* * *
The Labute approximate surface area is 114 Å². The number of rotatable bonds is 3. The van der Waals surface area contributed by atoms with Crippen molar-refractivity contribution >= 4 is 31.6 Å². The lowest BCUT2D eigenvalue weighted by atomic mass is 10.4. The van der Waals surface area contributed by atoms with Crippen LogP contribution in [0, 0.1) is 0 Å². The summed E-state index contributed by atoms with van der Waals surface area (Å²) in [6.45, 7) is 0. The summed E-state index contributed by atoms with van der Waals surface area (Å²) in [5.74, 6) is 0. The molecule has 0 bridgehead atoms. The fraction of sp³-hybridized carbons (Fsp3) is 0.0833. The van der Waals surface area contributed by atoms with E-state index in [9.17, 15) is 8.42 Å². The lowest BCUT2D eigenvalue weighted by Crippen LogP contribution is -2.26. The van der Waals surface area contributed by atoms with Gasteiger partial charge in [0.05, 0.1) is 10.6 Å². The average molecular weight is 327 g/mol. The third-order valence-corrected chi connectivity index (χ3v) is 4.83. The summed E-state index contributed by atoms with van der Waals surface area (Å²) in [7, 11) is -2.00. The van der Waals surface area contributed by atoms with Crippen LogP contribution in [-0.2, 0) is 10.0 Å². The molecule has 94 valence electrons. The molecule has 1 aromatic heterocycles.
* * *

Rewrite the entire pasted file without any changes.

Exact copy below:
The Labute approximate surface area is 114 Å². The number of rotatable bonds is 3. The van der Waals surface area contributed by atoms with Crippen molar-refractivity contribution >= 4 is 31.6 Å². The lowest BCUT2D eigenvalue weighted by atomic mass is 10.4. The van der Waals surface area contributed by atoms with Crippen LogP contribution in [0, 0.1) is 0 Å². The summed E-state index contributed by atoms with van der Waals surface area (Å²) in [6.45, 7) is 0. The summed E-state index contributed by atoms with van der Waals surface area (Å²) in [5.74, 6) is 0. The molecule has 0 bridgehead atoms. The fraction of sp³-hybridized carbons (Fsp3) is 0.0833. The van der Waals surface area contributed by atoms with E-state index in [9.17, 15) is 8.42 Å². The lowest BCUT2D eigenvalue weighted by Crippen LogP contribution is -2.26. The van der Waals surface area contributed by atoms with Gasteiger partial charge in [0.05, 0.1) is 10.6 Å². The average molecular weight is 327 g/mol. The third-order valence-corrected chi connectivity index (χ3v) is 4.83. The summed E-state index contributed by atoms with van der Waals surface area (Å²) in [7, 11) is -2.00. The van der Waals surface area contributed by atoms with Crippen LogP contribution in [-0.2, 0) is 10.0 Å². The molecule has 94 valence electrons. The molecule has 1 aromatic heterocycles.